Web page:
Believing that President Ratu Sir Kamisese Mara was not dealing effectively with the situation, Bainimarama apparently forced Mara to resign on 29 May 2000, in what some politicians have since called "a coup within a coup," and formed an Interim Military Government which negotiated an accord under which the rebels would release all hostages, including the deposed Prime Minister Mahendra Chaudhry, and would surrender without penalty. The government later reneged on the last part of the agreement and arrested Speight on 27 July 2000, with Bainimarama saying that he had signed that part of the accord "under duress."

Post-2000 coup[edit]

Bainimarama attended a Leadership and Change Management course with the Public Service Training and Development program in February 2002, and a Policy Planning Analysis and Management course at the University of the South Pacific in Suva the following month. He went on to attend the Defence and Strategic Studies Annual Conference at the Australian Defence College in Canberra on 2 August, and the Program for Senior Executives in National and International Security at Harvard University in the United States from 18 to 30 August. In November that year, he was promoted to Rear Admiral, but this promotion was reverted to Commodore on 1 February 2003.

On 4 September 2003, Bainimarama attended the Pacific Armies Management Seminar XXVII in Seoul, South Korea, and went on to attend the PKO Capacity Building Seminar in the Philippine capital of Manila.

Despite his deteriorating relationship with the government, Bainimarama was reappointed Commander of the Republic of Fiji Military Forces on 5 February 2004. That month, he attended the Pacific Area Special Operations Conference. This was followed by the Seminar Executive Course at the Asia Pacific Centre for Strategic Studies in Hawaii in April. In May and June, he attended the South East Asia Security Symposium. In September, he attended both the PAMS XXVII in the Indian capital of New Delhi, and the 7th Chief of Defence Conference in Tokyo, Japan.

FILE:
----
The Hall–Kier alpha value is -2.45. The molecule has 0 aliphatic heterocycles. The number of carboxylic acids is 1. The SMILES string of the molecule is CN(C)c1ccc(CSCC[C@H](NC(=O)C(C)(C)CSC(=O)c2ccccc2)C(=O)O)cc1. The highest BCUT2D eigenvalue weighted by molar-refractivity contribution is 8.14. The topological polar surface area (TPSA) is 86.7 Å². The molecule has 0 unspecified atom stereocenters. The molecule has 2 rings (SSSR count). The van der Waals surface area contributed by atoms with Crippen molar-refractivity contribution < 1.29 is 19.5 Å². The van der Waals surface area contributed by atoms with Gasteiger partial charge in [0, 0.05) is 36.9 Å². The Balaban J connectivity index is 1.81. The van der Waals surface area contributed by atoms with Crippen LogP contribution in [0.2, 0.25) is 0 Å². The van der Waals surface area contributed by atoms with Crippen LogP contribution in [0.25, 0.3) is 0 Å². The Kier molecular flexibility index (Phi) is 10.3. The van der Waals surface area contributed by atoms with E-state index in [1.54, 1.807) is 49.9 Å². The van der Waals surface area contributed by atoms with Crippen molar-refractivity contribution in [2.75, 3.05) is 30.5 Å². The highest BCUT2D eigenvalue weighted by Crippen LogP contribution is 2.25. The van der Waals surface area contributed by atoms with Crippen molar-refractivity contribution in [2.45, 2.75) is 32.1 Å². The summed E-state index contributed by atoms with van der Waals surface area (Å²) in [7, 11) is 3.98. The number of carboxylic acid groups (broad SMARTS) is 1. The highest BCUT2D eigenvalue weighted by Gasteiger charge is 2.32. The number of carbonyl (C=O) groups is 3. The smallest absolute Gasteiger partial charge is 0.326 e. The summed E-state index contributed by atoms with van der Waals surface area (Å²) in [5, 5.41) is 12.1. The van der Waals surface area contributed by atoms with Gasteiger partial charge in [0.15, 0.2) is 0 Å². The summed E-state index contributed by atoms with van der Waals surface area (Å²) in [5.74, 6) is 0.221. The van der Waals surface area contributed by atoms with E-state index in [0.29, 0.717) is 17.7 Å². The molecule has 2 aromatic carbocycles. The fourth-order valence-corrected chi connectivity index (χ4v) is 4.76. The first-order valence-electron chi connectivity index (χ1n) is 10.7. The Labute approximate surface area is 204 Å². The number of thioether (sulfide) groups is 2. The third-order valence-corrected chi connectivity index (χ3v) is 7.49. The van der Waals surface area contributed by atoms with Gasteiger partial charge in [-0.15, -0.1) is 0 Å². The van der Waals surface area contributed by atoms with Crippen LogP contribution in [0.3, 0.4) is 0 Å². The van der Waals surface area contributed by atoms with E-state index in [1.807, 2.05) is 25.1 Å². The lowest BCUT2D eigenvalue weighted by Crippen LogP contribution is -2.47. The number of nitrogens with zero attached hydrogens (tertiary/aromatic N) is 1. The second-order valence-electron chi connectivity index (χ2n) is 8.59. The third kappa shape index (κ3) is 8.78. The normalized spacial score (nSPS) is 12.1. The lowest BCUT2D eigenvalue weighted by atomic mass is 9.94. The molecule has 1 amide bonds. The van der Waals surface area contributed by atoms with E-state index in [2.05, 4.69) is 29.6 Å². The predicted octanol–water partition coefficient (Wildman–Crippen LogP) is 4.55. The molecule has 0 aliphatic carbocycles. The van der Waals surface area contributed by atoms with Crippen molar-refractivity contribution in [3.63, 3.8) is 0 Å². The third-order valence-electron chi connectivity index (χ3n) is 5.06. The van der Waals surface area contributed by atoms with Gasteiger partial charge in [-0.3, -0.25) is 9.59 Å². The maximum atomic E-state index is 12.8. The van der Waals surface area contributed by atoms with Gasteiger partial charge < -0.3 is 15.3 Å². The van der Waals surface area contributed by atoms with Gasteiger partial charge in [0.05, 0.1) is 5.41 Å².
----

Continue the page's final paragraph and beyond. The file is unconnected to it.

On 14 December 2005, Bainimarama began an official visit to China, at the invitation of the People's Liberation Army. He reaffirmed Fiji's support for the People's Republic of China's One-China policy, and its territorial claims on Taiwan.[citation needed]

Political controversies[edit]

See main articles: Military unrest since the 2000 Fijian coup d'état; 2005-2006 Fijian political crisis; 2006 Fijian coup d'état

Bainimarama, who initially kept a high profile after the coup, later became embroiled in constant controversy. He repeatedly entered the political arena to criticise government policy – especially its policy of leniency, as he saw it, towards persons responsible for the coup. Politicians countered with charges of inappropriate interference in political affairs, and some accused him of hypocrisy, saying that he himself had a case to answer for his role in Ratu Sir Kamisese Mara's resignation from the presidency.[citation needed]